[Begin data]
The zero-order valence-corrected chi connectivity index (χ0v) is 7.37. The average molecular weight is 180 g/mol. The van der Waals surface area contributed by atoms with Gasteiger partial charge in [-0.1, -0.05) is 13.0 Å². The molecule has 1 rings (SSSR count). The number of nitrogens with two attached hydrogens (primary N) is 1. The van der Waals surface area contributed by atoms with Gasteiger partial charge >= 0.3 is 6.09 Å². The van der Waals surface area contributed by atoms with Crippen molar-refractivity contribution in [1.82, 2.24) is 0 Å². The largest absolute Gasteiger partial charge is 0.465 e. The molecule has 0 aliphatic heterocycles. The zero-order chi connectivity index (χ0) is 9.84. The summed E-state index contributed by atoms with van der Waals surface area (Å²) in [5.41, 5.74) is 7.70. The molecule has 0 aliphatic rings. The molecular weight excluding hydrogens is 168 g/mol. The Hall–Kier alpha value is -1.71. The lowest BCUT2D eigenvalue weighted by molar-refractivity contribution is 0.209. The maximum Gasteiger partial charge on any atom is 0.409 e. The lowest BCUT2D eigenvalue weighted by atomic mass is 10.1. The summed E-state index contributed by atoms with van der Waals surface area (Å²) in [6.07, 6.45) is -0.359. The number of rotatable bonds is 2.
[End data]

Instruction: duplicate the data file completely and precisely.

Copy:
The zero-order valence-corrected chi connectivity index (χ0v) is 7.37. The average molecular weight is 180 g/mol. The van der Waals surface area contributed by atoms with Gasteiger partial charge in [-0.1, -0.05) is 13.0 Å². The molecule has 1 rings (SSSR count). The number of nitrogens with two attached hydrogens (primary N) is 1. The van der Waals surface area contributed by atoms with Gasteiger partial charge >= 0.3 is 6.09 Å². The van der Waals surface area contributed by atoms with Crippen molar-refractivity contribution in [1.82, 2.24) is 0 Å². The largest absolute Gasteiger partial charge is 0.465 e. The molecule has 0 aliphatic heterocycles. The zero-order chi connectivity index (χ0) is 9.84. The summed E-state index contributed by atoms with van der Waals surface area (Å²) in [5.41, 5.74) is 7.70. The molecule has 0 aliphatic rings. The molecular weight excluding hydrogens is 168 g/mol. The Hall–Kier alpha value is -1.71. The lowest BCUT2D eigenvalue weighted by molar-refractivity contribution is 0.209. The maximum Gasteiger partial charge on any atom is 0.409 e. The lowest BCUT2D eigenvalue weighted by atomic mass is 10.1. The summed E-state index contributed by atoms with van der Waals surface area (Å²) in [6.07, 6.45) is -0.359. The number of rotatable bonds is 2.